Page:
Many birds have evolved as migratory species. This means they spend the majority of their lifespan in flight, traveling long distances when they are not in their breeding period. One such group are Old World swifts which spend up to 6-10 months out of the year airborne. With this knowledge, researchers recently set out to determine if a close relative to Old World swifts, the Black Swift (pictured above), shares similar flight behavior.
Over a period of two years, Hendstrom and colleagues collected data on the flight patterns of seven Black Swifts as they went about their migrations. They found that during the 8 months of the Black Swift’s non-breeding period, they spent over 99% of it airborne. This was coupled with occasional short periods of inactivity, none of which lasted more than 12 hours. This means the Black Swifts must sleep, eat, and notably hunt and forage while airborne. In addition, the Black Swifts flapped their wings at a higher rate during the night compared to the day, indicating that they are likely nocturnal creatures. This presents an issue for the Black Swift as the darkness of night makes it more challenging to spot the small insects they hunt for food, or potential predators.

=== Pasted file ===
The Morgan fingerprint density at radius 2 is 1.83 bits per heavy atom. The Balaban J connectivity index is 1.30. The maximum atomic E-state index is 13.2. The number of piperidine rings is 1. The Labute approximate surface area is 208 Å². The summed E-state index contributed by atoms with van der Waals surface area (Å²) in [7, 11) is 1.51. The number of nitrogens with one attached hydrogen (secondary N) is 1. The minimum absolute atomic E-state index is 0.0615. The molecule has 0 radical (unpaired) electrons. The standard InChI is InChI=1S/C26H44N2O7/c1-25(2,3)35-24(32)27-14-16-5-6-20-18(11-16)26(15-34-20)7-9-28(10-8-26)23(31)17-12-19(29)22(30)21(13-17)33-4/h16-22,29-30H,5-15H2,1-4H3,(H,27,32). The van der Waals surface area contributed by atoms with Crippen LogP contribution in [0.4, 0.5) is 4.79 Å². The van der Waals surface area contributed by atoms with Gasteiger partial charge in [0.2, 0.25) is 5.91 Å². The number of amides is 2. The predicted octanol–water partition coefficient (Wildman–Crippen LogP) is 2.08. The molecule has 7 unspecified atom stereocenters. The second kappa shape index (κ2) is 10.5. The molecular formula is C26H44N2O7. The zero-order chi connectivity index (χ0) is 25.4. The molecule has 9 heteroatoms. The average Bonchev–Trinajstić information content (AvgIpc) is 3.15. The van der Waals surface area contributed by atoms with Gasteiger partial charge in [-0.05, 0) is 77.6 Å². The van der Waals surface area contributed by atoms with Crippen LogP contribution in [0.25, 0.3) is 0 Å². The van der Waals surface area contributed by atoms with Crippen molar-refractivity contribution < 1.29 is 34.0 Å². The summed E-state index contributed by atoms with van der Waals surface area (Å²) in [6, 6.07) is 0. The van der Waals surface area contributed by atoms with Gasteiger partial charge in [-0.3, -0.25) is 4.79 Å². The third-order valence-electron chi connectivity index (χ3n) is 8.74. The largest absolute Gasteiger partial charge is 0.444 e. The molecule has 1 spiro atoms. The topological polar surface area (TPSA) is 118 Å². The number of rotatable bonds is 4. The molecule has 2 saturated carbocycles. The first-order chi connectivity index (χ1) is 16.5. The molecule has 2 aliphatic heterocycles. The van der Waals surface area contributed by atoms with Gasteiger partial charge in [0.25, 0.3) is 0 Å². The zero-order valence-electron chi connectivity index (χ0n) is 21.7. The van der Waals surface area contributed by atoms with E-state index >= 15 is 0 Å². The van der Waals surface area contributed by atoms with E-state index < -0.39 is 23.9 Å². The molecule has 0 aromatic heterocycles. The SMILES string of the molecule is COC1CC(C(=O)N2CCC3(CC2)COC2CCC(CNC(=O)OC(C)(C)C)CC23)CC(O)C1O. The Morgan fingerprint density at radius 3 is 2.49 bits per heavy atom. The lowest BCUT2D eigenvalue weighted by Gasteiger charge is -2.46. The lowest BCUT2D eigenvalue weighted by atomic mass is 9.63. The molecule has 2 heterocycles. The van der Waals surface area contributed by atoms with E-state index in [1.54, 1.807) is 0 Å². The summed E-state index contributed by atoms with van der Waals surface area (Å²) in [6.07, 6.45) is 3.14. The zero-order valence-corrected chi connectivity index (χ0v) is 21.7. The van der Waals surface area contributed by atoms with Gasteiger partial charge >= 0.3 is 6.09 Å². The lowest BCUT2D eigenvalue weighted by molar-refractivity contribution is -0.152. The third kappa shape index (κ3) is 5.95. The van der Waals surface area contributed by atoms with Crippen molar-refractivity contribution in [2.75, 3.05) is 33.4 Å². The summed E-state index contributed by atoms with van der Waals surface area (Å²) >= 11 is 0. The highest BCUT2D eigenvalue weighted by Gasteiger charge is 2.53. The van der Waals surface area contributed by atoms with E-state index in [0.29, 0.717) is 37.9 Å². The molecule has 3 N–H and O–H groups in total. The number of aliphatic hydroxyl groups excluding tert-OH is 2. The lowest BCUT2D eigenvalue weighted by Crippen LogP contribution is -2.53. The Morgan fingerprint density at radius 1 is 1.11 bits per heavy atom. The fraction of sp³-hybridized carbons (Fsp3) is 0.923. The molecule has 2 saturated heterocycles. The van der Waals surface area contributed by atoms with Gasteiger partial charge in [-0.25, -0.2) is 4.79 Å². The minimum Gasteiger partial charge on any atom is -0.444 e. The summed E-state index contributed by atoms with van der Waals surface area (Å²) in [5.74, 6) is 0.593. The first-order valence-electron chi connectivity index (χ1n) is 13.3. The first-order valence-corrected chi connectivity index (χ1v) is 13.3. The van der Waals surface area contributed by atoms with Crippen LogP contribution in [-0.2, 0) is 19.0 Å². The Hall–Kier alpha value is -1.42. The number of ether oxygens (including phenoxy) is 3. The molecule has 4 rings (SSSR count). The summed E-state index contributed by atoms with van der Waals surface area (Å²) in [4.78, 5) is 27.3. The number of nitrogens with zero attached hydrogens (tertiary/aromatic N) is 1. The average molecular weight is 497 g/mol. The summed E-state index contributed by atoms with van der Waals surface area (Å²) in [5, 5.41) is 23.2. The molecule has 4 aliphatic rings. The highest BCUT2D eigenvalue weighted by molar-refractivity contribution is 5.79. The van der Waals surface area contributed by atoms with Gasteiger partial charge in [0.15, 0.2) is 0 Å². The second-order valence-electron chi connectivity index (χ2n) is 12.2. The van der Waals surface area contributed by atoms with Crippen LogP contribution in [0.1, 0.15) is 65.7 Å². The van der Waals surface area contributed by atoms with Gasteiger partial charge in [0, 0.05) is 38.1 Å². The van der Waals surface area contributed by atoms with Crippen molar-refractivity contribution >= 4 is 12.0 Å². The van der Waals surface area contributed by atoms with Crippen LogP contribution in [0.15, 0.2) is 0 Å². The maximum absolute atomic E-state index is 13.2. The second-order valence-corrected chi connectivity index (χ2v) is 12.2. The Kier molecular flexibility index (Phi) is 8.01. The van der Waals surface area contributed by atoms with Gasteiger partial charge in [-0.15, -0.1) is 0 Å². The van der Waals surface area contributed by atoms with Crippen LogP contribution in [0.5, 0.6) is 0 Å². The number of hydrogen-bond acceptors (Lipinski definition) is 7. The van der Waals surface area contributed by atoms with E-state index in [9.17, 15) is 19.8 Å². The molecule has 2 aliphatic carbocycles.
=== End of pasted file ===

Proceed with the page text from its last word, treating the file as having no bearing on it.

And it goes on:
Hendstrom and colleagues found the Black Swifts adapted a creative solution to this problem. The birds exhibited ascents to high altitudes that correlated with the available light levels of the moon. This means that when the moon shone brightly the birds flew higher in the sky. This increase in altitude reached its peak at the full moon, when the moon is at its brightest. The correlation between altitude and moonlight levels was even further confirmed during a lunar eclipse, when the birds’ flight altitudes mimicked that of daytime. These flight patterns are demonstrated in the graphic below. As shown in this graphic, the birds flew over twice as high when the moon was shining when compared to their flight during daylight. In addition, during a lunar eclipse (farthest panel to the right) the birds’ flight was similar to that of daytime.
Although the researchers could not confirm that the light of the moon specifically was leading to this change, this is the first documentation of moon-based changes in altitude. Henstrom proposes two possible explanations for this behavior. The first is that edible insects are present at this high altitude and only become visible to the swifts when the moon is bright enough. Another explanation is that the swifts may be more visible to nocturnal predators when the moon shines brightly, and thus the swifts fly higher to avoid such predators. Regardless of the reason, this discovery opens the door to a wealth of potential research on Black Swift flight and foraging behavior. As technology continues to evolve, more sophisticated research on flying species can be produced, paving the way for an exciting new future for the field of aerial sensory ecology.